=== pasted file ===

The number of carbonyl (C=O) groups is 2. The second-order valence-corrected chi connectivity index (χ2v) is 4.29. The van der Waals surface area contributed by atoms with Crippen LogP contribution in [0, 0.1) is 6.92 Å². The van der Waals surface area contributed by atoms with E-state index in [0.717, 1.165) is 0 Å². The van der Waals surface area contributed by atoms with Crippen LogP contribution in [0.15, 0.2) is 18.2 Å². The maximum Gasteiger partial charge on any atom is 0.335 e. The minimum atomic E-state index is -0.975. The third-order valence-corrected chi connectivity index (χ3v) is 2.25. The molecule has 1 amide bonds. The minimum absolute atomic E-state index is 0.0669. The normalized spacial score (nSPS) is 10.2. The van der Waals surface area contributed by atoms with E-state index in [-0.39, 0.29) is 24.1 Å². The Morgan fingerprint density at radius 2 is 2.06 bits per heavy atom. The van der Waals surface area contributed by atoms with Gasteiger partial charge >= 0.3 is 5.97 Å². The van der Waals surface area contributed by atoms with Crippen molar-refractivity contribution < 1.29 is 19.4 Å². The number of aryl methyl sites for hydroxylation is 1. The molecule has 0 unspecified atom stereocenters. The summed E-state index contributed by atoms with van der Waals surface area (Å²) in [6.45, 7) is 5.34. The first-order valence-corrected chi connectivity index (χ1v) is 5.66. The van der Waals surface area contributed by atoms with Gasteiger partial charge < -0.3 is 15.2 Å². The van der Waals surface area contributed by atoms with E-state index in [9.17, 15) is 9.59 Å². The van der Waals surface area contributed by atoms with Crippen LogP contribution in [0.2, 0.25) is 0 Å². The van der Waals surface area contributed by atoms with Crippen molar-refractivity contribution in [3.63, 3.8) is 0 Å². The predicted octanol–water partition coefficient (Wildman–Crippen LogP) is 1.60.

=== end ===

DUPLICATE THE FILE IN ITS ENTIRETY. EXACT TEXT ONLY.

The number of carbonyl (C=O) groups is 2. The second-order valence-corrected chi connectivity index (χ2v) is 4.29. The van der Waals surface area contributed by atoms with Crippen LogP contribution in [0, 0.1) is 6.92 Å². The van der Waals surface area contributed by atoms with E-state index in [0.717, 1.165) is 0 Å². The van der Waals surface area contributed by atoms with Crippen LogP contribution in [0.15, 0.2) is 18.2 Å². The maximum Gasteiger partial charge on any atom is 0.335 e. The minimum atomic E-state index is -0.975. The third-order valence-corrected chi connectivity index (χ3v) is 2.25. The molecule has 1 amide bonds. The minimum absolute atomic E-state index is 0.0669. The normalized spacial score (nSPS) is 10.2. The van der Waals surface area contributed by atoms with E-state index in [-0.39, 0.29) is 24.1 Å². The Morgan fingerprint density at radius 2 is 2.06 bits per heavy atom. The van der Waals surface area contributed by atoms with Gasteiger partial charge >= 0.3 is 5.97 Å². The van der Waals surface area contributed by atoms with Crippen molar-refractivity contribution < 1.29 is 19.4 Å². The number of aryl methyl sites for hydroxylation is 1. The molecule has 0 unspecified atom stereocenters. The summed E-state index contributed by atoms with van der Waals surface area (Å²) in [6.45, 7) is 5.34. The first-order valence-corrected chi connectivity index (χ1v) is 5.66. The van der Waals surface area contributed by atoms with Gasteiger partial charge < -0.3 is 15.2 Å². The van der Waals surface area contributed by atoms with E-state index in [9.17, 15) is 9.59 Å². The van der Waals surface area contributed by atoms with Crippen LogP contribution in [0.2, 0.25) is 0 Å². The van der Waals surface area contributed by atoms with Crippen molar-refractivity contribution in [3.63, 3.8) is 0 Å². The predicted octanol–water partition coefficient (Wildman–Crippen LogP) is 1.60.